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The future of work will be far less frightening when there’s more women in AI

by Valla Vakili
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Imagine a world in which AI researchers, visionaries, venture capitalists, and startup founders are predominantly female.

Open a web browser. Pick up a newspaper. Search for stories about artificial intelligence and the future of work. While scholarship on the topic is getting increasingly nuanced, you’re still likely to confront dire warnings about how smart machines are coming to take our jobs. Like, all of them.

Tesla and Space X CEO Elon Musk says mass automation is “the scariest problem” facing society because “what’s going to happen is robots will be able to do everything better than us … I mean all of us.” AI pioneer and venture capitalist Kai-Fu Lee believes that the technology could potentially eliminate 40% of existing jobs within the next 15 years.

Beyond their inherent pessimism, these kinds predictions have something in common: almost all of them come from men. Which isn’t surprising. The vast majority of people funding AIworking on AI, commenting on AI, teaching AI, and starting businesses involving AI are men, what Google researcher  Margaret Mitchell calls “a sea of dudes.”

We are in fact swimming in male technologists and business leaders, a sea that already is largely responsible for the economic world in which we live—a world in which AI, a rapidly expanding platform with near limitless possibility, is too often imagined as a narrow tool for workplace automation.

But what if that wasn’t the case?

Imagine a world in which AI researchers, visionaries, venture capitalists, and startup founders are predominantly female—or, at the very least, equally representative of men and women. What would that future look like for workers and the economy?

In a recent paper about AI and the future of labor, economists Daron Acemoglu at MIT and Pascual Restrepo of Boston University argue that recent technological progress has focused too much on the low-hanging, short-term economic fruit of automation and too little on creating tasks that result in people being productively employed in new jobs. The results, they write, have been “stagnating labor demand, declining labor share in national income, rising inequality and lower productivity growth.”

Gloomy forecasts assume technology’s forward march will only accelerate these trends. It’s not an unreasonable guess, but it’s hardly a fait accompli. When it comes to AI, focusing on workplace automation represents a collective failure of imagination about what the technology should be used for in the first place.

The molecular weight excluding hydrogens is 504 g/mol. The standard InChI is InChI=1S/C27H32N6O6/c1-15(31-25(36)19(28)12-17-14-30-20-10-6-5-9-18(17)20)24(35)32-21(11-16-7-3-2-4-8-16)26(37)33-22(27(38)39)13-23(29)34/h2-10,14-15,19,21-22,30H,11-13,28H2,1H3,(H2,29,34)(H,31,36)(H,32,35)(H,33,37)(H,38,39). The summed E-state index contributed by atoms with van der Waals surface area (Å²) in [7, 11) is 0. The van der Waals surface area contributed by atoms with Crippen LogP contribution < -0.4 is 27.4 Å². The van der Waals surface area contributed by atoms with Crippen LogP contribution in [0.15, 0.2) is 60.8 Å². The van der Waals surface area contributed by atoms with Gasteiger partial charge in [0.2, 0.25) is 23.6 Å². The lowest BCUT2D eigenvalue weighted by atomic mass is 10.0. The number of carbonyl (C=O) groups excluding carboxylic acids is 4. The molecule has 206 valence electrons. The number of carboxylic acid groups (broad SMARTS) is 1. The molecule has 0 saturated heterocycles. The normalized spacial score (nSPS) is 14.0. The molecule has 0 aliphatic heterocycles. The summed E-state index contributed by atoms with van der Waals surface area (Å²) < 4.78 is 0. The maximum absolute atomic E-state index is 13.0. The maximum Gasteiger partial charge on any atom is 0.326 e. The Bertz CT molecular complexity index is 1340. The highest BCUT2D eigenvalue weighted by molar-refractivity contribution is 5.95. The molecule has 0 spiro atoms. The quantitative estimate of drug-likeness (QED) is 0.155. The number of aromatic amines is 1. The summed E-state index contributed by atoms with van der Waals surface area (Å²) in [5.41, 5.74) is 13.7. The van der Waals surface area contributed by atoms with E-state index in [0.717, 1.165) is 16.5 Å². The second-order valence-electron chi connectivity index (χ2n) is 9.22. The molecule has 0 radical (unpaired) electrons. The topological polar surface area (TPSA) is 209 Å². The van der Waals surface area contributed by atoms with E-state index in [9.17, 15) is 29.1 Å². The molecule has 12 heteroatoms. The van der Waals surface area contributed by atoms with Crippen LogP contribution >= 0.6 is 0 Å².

And that’s exactly where more women in AI could make a positive, job-creating difference.

New kinds of problems to solve

History shows that both productivity and employment grow when people have new tasks to work on. What creates new tasks? New problems to solve. And how do we identify those new problems?

We broaden our perspective. Expand our shared imagination. We ask and empower a wider range of people—women, people of color, individuals from diverse cultures and socioeconomic backgrounds—to determine what’s important. When the system that decides what problems get worked on is overwhelmingly conceived and built by relatively well-off white men, then only certain problems get worked on—such as how to automate away labor costs.

By contrast, when previously underrepresented groups have equal power and influence, new and previously overlooked possibilities emerge.

This phenomenon already can be seen in politics. Consider the Colorado state legislature. In its current session, more than half of its representatives—34 out of 65—are women. Seven of the 11 House committees are now chaired by women. As the Washington Post reports, this is almost unprecedented in American history. Only once before has any state legislature featured a female majority in even one of its chambers—New Hampshire in 2009-2010.

So what have the statistics meant for Colorado’s policy priorities, and for the problems its lawmakers are now working to solve? Well, one committee unanimously approved a law requiring the state to fund full-day kindergarten; another passed a bill to create an insurance fund that would offer 12 weeks of paid leave to care for a newborn or deal with family emergencies. Even the statehouse’s daily working conditions have been transformed: Previously, nursing mothers had to use a bathroom in the building’s basement, but today there is a dedicated room for them.